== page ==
I waited in a long line while some dude in the front bought eight thousand hot dogs and had to contact the International Monetary Fund to get the transaction done. I watched the game on the in-house monitors.
Jeff Keppinger doubled and the waiting crowd sent up a cheer.
Still, I stood in line.
What got me through the drudgery was the thought of the ballpark nachos. So happy. So good. Cheese AND Salsa? Can it really be true?
Finally Hot Dog Boy walked away and the line moved up. The next guy only wanted a beer, and was done fast. One more step forward.
But wait. Something was wrong. Something was amiss.
Something was…out of order.
I noticed one of the ladies who vend the sweet mystery of life that is ballpark nachos was holding a big silver bag and wringing the life out of it.
She was extracting every last morsel of the orange cheesy goodness.
And then I realized. The truth came to roost.
The Cheese Machine had gone offline.
Oh dear god! The humanity!
What will become of us? What can be done?!
I saw a guy come out from the back to install a new bag of cheese into the machine. Then I heard a lady tell someone “It’s going to take a few minutes, the cheese has to warm up.”
I panicked. What should I do?
You are never prepared for an emergency when the terror strikes. These type of situations call for clear, calm thinking.
I considered moving over to another food vendor, but the lines were outrageously long. I’d only have to wait and wait for the dispensary of another cheese supplier. And what if THEY ran out too?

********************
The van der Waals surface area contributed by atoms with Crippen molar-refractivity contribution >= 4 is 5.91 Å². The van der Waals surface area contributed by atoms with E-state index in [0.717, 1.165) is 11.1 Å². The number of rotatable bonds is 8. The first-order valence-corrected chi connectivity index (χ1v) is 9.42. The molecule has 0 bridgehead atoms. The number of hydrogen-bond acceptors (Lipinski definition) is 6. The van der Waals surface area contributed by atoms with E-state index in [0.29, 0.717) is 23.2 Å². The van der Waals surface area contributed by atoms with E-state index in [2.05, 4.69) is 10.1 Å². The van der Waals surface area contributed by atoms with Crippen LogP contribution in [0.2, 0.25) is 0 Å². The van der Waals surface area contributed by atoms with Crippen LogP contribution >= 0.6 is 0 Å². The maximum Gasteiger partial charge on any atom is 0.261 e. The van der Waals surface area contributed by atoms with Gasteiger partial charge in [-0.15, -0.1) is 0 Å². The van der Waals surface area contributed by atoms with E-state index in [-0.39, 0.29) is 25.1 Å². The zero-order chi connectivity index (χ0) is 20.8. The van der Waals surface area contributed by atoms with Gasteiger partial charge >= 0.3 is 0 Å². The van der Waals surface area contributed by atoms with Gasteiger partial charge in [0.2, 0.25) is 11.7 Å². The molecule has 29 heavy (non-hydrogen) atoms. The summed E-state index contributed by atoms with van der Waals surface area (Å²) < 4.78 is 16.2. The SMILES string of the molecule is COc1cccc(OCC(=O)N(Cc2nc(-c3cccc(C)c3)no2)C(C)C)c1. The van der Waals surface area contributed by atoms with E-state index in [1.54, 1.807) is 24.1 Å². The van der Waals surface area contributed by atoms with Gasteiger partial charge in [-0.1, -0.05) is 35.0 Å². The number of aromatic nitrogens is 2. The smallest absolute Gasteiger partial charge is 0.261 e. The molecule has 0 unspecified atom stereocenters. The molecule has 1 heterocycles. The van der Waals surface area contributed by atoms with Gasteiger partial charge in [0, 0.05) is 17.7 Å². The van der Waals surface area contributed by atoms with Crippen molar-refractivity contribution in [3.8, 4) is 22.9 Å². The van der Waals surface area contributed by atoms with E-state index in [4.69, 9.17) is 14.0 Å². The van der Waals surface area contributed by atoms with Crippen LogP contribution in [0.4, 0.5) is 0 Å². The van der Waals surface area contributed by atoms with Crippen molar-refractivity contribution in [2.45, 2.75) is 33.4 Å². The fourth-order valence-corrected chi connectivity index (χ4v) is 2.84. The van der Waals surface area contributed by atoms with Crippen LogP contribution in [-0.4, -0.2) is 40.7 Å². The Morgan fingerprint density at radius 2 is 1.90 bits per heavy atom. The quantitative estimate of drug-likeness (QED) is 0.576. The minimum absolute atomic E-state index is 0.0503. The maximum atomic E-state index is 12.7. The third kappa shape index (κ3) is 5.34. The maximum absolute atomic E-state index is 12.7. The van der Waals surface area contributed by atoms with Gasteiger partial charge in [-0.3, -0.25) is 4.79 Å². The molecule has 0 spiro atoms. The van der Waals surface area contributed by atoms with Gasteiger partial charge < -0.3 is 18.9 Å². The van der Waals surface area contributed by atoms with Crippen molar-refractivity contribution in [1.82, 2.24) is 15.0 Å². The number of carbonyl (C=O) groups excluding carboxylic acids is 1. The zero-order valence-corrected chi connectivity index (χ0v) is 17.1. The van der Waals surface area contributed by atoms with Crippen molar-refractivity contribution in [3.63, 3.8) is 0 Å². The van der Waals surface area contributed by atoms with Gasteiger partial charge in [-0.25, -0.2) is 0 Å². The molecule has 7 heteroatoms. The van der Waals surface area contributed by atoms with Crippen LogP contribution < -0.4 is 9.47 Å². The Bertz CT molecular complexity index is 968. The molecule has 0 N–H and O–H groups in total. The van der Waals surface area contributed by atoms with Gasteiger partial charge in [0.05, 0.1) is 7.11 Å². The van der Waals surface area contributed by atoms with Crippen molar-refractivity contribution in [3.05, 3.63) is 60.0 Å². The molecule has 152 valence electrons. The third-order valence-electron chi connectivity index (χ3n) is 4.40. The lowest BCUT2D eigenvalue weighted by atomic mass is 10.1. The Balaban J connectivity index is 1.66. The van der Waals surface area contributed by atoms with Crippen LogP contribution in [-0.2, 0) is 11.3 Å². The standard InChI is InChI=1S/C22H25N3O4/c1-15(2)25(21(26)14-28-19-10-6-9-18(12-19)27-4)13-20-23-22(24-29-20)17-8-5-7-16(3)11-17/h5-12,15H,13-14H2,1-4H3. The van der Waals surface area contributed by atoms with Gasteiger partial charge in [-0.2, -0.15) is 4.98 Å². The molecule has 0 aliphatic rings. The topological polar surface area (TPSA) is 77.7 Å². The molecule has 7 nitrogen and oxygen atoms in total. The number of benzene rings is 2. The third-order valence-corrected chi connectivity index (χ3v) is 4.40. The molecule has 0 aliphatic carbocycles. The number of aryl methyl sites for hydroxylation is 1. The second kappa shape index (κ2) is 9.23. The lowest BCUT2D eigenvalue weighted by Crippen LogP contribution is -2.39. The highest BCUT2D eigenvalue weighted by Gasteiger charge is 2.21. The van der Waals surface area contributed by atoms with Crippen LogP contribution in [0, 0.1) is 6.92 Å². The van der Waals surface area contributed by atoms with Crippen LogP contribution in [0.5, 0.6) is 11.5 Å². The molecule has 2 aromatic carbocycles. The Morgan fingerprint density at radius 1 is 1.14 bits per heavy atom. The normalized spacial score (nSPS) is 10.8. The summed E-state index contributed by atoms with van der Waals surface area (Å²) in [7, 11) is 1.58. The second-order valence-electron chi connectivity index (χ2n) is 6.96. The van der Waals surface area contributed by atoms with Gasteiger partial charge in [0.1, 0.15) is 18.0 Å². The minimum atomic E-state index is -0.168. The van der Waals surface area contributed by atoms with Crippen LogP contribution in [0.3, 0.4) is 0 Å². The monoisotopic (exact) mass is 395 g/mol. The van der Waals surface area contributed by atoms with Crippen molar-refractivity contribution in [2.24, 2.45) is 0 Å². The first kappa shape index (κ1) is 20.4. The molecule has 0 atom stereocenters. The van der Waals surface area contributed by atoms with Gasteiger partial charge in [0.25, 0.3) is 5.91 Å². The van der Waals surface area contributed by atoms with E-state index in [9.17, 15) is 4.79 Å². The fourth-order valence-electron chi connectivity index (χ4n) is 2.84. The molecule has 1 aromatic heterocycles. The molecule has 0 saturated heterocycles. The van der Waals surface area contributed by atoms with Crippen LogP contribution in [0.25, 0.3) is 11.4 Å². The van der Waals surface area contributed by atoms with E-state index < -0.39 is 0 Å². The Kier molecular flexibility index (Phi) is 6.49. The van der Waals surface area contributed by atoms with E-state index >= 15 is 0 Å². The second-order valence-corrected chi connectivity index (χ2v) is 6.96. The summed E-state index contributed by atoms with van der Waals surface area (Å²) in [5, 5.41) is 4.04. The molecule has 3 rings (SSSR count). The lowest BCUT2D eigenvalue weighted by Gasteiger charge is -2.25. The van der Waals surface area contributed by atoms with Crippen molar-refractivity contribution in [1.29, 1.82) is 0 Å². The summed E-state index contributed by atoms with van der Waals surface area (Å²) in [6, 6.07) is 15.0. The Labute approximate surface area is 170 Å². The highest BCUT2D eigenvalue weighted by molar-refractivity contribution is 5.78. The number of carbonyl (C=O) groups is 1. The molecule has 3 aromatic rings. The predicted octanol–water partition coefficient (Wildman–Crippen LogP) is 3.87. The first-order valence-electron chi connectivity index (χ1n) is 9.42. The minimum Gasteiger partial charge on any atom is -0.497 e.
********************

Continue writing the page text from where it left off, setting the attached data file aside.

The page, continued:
No. Now was the time to be a grown up. I had to become Zen. I had to stand my ground. By god I’d wait for that freaking fake cheese to warm up.
The minutes ticked by at an utter molasses pace. I couldn’t watch the game I was so heart rended by the fear and worry I had. What will become of the nachos?
Finally, after an eternity, I saw one of the vendor ladies tentatively try the button on the now silent machine. Sweet molten cheese flowed like lava from an active volcano. The night was saved! The cheese rides again!
The crowd parted and I stepped right up to the register. “One nachos, please, the kind with both cheese and salsa.”
“That’s a deluxe nachos,” the Goddess in a Green Visor behind the counter informed me as she filled the reservoir with the sweet fake orangey manna from the gods of processed cheese food.
She even gave me a swipe of cheese across the top of the chips.
Yes. Deluxe. My destiny.
I paid the tab and turned away, comforted by the crispy cheesy salsa-y treat.
I vowed to eat every morsel, my spoils in the victory over the thronging masses that night at AT&T Park.
I am a survivor. I am stronger than my fears.
I grew up a little that day.
Image from The Fun Ones.